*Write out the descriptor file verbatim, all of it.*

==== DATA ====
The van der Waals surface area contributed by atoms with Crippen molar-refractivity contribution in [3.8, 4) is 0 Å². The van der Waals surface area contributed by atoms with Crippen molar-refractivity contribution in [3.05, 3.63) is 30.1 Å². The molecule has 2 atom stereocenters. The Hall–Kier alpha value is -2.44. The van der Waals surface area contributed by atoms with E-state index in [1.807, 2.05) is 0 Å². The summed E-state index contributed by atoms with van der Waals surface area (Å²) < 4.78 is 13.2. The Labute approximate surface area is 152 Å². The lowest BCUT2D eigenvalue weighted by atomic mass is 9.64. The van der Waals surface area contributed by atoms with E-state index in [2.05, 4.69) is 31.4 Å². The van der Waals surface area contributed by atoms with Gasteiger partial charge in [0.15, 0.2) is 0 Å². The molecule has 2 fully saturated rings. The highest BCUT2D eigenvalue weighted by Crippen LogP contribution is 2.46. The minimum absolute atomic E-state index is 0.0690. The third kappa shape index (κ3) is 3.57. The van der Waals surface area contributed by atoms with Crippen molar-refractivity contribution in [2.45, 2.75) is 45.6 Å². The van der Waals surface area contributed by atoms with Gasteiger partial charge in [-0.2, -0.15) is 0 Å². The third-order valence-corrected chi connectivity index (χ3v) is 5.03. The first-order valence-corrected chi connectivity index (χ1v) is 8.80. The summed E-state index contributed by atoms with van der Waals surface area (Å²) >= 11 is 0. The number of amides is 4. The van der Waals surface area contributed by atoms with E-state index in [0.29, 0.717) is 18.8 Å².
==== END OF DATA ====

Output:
The van der Waals surface area contributed by atoms with Crippen molar-refractivity contribution in [3.8, 4) is 0 Å². The van der Waals surface area contributed by atoms with Crippen molar-refractivity contribution in [3.05, 3.63) is 30.1 Å². The molecule has 2 atom stereocenters. The Hall–Kier alpha value is -2.44. The van der Waals surface area contributed by atoms with E-state index in [1.807, 2.05) is 0 Å². The summed E-state index contributed by atoms with van der Waals surface area (Å²) < 4.78 is 13.2. The Labute approximate surface area is 152 Å². The lowest BCUT2D eigenvalue weighted by atomic mass is 9.64. The van der Waals surface area contributed by atoms with E-state index in [2.05, 4.69) is 31.4 Å². The van der Waals surface area contributed by atoms with Gasteiger partial charge in [0.15, 0.2) is 0 Å². The molecule has 2 fully saturated rings. The highest BCUT2D eigenvalue weighted by Crippen LogP contribution is 2.46. The minimum absolute atomic E-state index is 0.0690. The third kappa shape index (κ3) is 3.57. The van der Waals surface area contributed by atoms with Crippen molar-refractivity contribution in [2.45, 2.75) is 45.6 Å². The van der Waals surface area contributed by atoms with Gasteiger partial charge in [-0.2, -0.15) is 0 Å². The third-order valence-corrected chi connectivity index (χ3v) is 5.03. The first-order valence-corrected chi connectivity index (χ1v) is 8.80. The summed E-state index contributed by atoms with van der Waals surface area (Å²) >= 11 is 0. The number of amides is 4. The van der Waals surface area contributed by atoms with E-state index in [0.29, 0.717) is 18.8 Å².